The Viṣṇupurāṇa is one of the eighteen Mahāpurāṇas which, according to tradition was composed of over 23,000 metrical verses dating from at least the 1st-millennium BCE. There are six chapters (aṃśas) containing typical puranic literature but the contents primarily revolve around Viṣṇu and his avatars.

(Source): Wisdom Library: Viṣṇu-purāṇa

Moha (मोह).—Born from the buddhi of Brahmā.*

  • * Matsya-purāṇa 3. 11.
(Source): Cologne Digital Sanskrit Dictionaries: The Purana Index
Purāṇa book cover
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The Purāṇas (पुराण, purana) refers to Sanskrit literature preserving ancient India’s vast cultural history, including historical legends, religious ceremonies, various arts and sciences. The eighteen mahāpurāṇas total over 400,000 ślokas (metrical couplets) and date to at least several centuries BCE.

Sāṃkhya (school of philosophy)

Moha (मोह, “delusion”) is the second type of viparyaya (ignorance), according to the Sāṃkhya theory of evolution. Viparyaya refers to a category of pratyayasarga (intellectual products), which represents the first of two types of sarga (products) that come into being during tattvapariṇāma (elemental manifestations), which in turn, evolve out of the two types of pariṇāma (change, modification).

(Source): Wisdom Library: Sāṃkhya philosophy
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Sāṃkhya (सांख्य, samkhya) is a dualistic school of Hindu philosophy (āstika) and is closeley related to the Yoga school. Sāṃkhya philosophy accepts three pramāṇas (‘proofs’) only as valid means of gaining knowledge. Another important concept is their theory of evolution, revolving around prakṛti (matter) and puruṣa (consciousness).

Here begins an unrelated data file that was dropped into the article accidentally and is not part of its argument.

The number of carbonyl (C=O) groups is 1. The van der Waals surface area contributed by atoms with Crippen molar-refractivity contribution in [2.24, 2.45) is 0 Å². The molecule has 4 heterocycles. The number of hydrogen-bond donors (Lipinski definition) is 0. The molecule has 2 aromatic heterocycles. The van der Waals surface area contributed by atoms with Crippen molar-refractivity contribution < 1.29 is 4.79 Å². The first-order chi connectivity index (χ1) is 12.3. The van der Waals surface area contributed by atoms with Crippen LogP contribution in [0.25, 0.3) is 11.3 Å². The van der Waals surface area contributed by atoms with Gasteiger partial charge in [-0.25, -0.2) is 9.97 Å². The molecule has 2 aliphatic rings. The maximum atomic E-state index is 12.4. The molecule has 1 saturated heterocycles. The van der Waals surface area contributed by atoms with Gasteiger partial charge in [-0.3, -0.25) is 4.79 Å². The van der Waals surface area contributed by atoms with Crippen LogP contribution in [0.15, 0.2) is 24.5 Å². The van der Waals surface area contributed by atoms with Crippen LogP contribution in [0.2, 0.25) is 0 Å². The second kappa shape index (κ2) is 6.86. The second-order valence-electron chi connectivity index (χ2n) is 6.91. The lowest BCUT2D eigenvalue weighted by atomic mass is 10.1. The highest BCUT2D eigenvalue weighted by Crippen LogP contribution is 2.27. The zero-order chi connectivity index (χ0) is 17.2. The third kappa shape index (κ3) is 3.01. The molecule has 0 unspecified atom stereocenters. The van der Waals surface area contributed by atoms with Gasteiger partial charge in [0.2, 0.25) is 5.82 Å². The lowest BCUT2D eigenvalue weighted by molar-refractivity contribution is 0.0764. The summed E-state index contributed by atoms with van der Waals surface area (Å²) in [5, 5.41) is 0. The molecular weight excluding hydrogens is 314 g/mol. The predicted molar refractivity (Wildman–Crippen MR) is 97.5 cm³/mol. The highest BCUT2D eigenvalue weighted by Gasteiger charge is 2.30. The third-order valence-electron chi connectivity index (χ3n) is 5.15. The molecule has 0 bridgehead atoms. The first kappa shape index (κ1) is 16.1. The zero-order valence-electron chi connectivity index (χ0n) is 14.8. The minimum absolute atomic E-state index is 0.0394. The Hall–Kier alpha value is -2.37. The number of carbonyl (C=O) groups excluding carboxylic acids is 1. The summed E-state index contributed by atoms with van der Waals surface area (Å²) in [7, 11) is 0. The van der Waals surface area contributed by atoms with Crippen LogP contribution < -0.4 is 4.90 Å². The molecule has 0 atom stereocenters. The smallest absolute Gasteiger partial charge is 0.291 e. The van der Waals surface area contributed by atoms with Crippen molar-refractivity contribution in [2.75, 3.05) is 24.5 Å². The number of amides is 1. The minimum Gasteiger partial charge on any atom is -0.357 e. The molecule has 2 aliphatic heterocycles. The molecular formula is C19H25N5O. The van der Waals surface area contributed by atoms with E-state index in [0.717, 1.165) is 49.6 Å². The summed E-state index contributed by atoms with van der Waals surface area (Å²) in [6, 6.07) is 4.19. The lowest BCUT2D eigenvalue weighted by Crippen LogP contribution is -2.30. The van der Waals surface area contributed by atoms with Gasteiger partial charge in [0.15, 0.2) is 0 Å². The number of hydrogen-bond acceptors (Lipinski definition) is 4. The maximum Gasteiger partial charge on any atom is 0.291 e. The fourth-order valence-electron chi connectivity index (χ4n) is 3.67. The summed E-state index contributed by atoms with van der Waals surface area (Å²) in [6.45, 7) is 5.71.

In Buddhism

Theravada (major branch of Buddhism)

Delusion; ignorance (avijja).. One of three unwholesome roots (mula) in the mind.(Source): Access to Insight: A Glossary of Pali and Buddhist Terms

M Ignorance. Failure regarding the knowledge of dhamma. Only an arahanta is no more affected by moha.

(Source): Dhamma Dana: Pali English Glossary

Delusion (moha); also, avijjā.

(Source): Pali Kanon: Manual of Buddhist Terms and Doctrines

'delusion', is one of the 3 unwholesome roots (mūla). The best known synonym is avijjā.

(Source): Pali Kanon: Manual of Buddhist Terms and Doctrines
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Theravāda is a major branch of Buddhism having the the Pali canon (tipitaka) as their canonical literature, which includes the vinaya-pitaka (monastic rules), the sutta-pitaka (Buddhist sermons) and the abhidhamma-pitaka (philosophy and psychology).


Part of the Moha Team.


Moha is ignorance. It is delusion. It covers true nature of dhamma and it veils citta not to see realities and truths. It prevents pannas arising. Moha and panna are mutually exclusive in a citta. When moha arises, panna cannot arise and when panna arises moha has gone away.

(Source): Journey to Nibbana: Patthana Dhama

dullness; Moha is not the same as lack of worldly knowledge such as science or history, but it is ignorance of ultimate realities. There are many degrees of moha. Moha does not know the true nature of the object which is experienced and therefore its essence is, as stated by the Atthasalini non-penetration and its function "covering up" the intrinsic nature of the object.

Moha is ignorant of the true nature of realities. Moha is the root of all that is unprofitable.

(Source): Dhamma Study: Cetasikas
Abhidhamma book cover
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Abhidhamma (अभिधम्म) usually refers to the last section (piṭaka) of the Pali canon and includes schematic classifications of scholastic literature dealing with Theravāda Buddhism. Primary topics include psychology, philosophy, methodology and metaphysics which are rendered into exhaustive enumerations and commentaries.


moha : (m.) stupidity; delusion.

(Source): BuddhaSasana: Concise Pali-English Dictionary